Common Tools for Building Model Airplanes
Important tools for your home workshop
Perhaps the most basic items for building or repairing a model airplane is having the proper tools for the job. Even with the proliferation of ready to fly RC model airplanes there remains the need to do minor repairs from time to time.
Following is a discussion of the tools that should be a part of everyone’s workshop. These tools are available at your local hobby shop or internet sites such as Tower Hobbies.
Proper tools for the job
I focus on designing, building and flying indoor RC model airplanes. The tools I use work well for these types of aircraft, as well as for larger models. It is important to take the time to acquire the correct tool for the task at hand.
Tools are not that expensive and they last a lifetime. Best of all is the knowledge that with the proper tool you can get your airplane construction job, whether building or repairing, done quickly and properly.
Start with a building board
The first item you will need is a flat building board. I use a Guillow’s building board. It is lightweight, retains its flat surface and is soft enough to accept building pins.
You will also need a cutting mat, so that when you cut and work on various pieces of wood for your model airplane you do not damage the building board. A set of T-pins will be needed to pin the balsa fuselage, wing and tail frames to the building board as you construct your model.
Next on the list of model airplane tools is a knife to cut balsa and light plywood parts. The X-Acto series of handles and blades is an industry standard and should work well for any model airplane hobbyist. You can purchase a set of handles with various types of blades, all of which you will find useful.
For those on a tighter budget the X-Acto #11 blade is the only one that you will need. Sharp #11 blades are important enough to your construction work that you should purchase a box of 100 blades so you have a ready supply of new blades as needed.
A drill is a very useful tool that should be a part of any modeler’s workshop. Get a good quality electric drill and bits. You will be amazed at the number of tasks an electric drill can be used for with model aircraft construction.
If you enjoy constructing smaller, or more detailed indoor RC model aircraft, get a pin drill set for use on making very small holes. I found a pin drill perfect for making the holes required in the construction of the Sig Demoiselle.
You will need several grades of sandpaper, to include medium, fine and extra fine. A sanding block is a requirement, and X-Acto has a suitable block for smaller model airplanes.
Several types of pliers are indispensable tools for model airplane construction. A normal set of pliers is useful for bending and cutting music wire used for landing gear. You will also need a smaller set of needle nose pliers for more detailed metal bending tasks.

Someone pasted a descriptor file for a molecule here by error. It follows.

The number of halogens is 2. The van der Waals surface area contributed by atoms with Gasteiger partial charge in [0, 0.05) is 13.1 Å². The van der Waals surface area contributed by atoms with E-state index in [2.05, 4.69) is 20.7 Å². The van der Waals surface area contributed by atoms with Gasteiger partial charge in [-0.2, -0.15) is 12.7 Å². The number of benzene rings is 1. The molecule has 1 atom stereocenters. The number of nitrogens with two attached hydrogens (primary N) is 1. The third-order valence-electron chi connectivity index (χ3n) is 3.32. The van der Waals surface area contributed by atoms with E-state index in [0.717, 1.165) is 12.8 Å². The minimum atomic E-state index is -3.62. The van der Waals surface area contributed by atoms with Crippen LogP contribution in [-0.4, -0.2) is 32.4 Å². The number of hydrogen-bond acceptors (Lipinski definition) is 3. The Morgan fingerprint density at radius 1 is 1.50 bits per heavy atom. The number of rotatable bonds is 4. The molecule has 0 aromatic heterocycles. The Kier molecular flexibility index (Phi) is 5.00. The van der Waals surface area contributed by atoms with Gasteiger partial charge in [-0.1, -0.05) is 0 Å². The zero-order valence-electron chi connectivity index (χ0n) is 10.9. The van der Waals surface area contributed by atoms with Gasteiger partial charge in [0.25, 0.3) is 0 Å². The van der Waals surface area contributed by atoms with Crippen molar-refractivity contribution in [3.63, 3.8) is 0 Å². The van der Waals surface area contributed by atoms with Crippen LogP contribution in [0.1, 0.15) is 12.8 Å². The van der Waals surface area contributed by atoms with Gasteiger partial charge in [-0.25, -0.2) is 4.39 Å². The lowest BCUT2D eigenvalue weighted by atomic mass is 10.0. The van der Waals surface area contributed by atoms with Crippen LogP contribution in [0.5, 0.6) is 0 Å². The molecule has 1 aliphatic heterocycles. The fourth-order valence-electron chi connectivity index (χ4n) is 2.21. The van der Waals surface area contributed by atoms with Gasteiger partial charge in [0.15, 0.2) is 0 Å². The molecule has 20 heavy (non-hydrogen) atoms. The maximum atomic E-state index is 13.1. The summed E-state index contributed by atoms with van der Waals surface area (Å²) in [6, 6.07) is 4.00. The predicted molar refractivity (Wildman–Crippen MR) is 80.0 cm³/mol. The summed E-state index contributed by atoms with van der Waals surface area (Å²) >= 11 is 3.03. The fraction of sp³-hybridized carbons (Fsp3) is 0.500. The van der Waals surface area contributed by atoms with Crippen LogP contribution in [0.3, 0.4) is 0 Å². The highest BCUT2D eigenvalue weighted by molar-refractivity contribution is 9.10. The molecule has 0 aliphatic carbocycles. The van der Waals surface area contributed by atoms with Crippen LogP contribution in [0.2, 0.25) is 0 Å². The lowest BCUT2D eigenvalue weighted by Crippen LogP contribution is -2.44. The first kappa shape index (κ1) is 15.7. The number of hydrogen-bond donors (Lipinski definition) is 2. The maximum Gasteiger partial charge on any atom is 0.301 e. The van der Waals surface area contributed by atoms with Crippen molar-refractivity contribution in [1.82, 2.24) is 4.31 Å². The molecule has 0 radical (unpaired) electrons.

Screwdrivers are used for a wide variety of model building duties. You will find the need for several regular sized screwdrivers with both a flat and cross point end. As with the pliers, you should get a set of micro screwdrivers for use with the smaller screws and fasteners typical with indoor RC model aircraft.
A coping saw with a removable cutting blade will be used often in your building. The saw is hand held. The removable blade allows for cutting out the interior of items like fuselage formers by drilling a pilot hole, inserting the saw band, and then sawing out the interior structure. Again, X-Acto comes to the rescue with a very nice jeweler’s saw for this task.
CA glue for rapid construction
Cyanoacrylate, or CA, is a common glue used for model airplane construction. CA provides a very strong bond on wood to wood joints. Hobbyists usually use two types of CA. Thin CA is used for its quick bonding properties. Thick CA takes a bit longer to fasten the wood parts together, but can fill in for small gaps in the joint area.
You will also need five minute epoxy for bonds that require strength, such as a firewall mount. Note that if you plan to use CA on a foam model airplane, ensure that is foam safe and will not damage the foam by testing on a scrap piece of foam.
At some point you will use an iron on covering for your model aircraft, and you will need a tool for this specialized application. A small iron with a temperature adjustment is specifically designed for applying heat shrink coverings, and is available at your hobby shop or mail order catalogue.
Other tools will be acquired over time for your model construction efforts. However, the tools discussed in this article will be the foundation for your workshop, and you will use them daily as you make and repair your aircraft projects.
You will discover other tools as your model building skills mature. Go ahead and add these new items to your collection, as the right tool for the job makes building or repairing your model plane all that more enjoyable.
Author: Gordon McKay